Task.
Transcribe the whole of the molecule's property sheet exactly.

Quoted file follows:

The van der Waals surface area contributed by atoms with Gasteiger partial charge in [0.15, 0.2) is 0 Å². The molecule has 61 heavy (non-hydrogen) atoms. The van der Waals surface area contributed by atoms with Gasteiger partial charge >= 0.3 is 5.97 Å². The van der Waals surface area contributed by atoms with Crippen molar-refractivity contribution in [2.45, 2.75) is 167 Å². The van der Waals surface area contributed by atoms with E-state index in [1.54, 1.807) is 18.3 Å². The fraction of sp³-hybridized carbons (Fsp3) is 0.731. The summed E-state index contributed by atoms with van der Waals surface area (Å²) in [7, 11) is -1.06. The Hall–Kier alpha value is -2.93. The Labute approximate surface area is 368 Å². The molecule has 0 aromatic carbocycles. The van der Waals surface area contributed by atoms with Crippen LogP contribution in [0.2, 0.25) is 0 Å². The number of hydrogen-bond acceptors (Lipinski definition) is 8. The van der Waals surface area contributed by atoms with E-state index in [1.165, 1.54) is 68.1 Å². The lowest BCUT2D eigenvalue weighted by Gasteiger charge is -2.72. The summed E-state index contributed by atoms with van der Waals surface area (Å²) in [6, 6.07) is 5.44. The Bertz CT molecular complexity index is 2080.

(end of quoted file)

The van der Waals surface area contributed by atoms with Gasteiger partial charge in [0.15, 0.2) is 0 Å². The molecule has 61 heavy (non-hydrogen) atoms. The van der Waals surface area contributed by atoms with Gasteiger partial charge >= 0.3 is 5.97 Å². The van der Waals surface area contributed by atoms with Crippen molar-refractivity contribution in [2.45, 2.75) is 167 Å². The van der Waals surface area contributed by atoms with E-state index in [1.54, 1.807) is 18.3 Å². The fraction of sp³-hybridized carbons (Fsp3) is 0.731. The summed E-state index contributed by atoms with van der Waals surface area (Å²) in [7, 11) is -1.06. The Hall–Kier alpha value is -2.93. The Labute approximate surface area is 368 Å². The molecule has 0 aromatic carbocycles. The van der Waals surface area contributed by atoms with Crippen LogP contribution in [0.2, 0.25) is 0 Å². The number of hydrogen-bond acceptors (Lipinski definition) is 8. The van der Waals surface area contributed by atoms with E-state index in [1.165, 1.54) is 68.1 Å². The lowest BCUT2D eigenvalue weighted by Gasteiger charge is -2.72. The summed E-state index contributed by atoms with van der Waals surface area (Å²) in [6, 6.07) is 5.44. The Bertz CT molecular complexity index is 2080.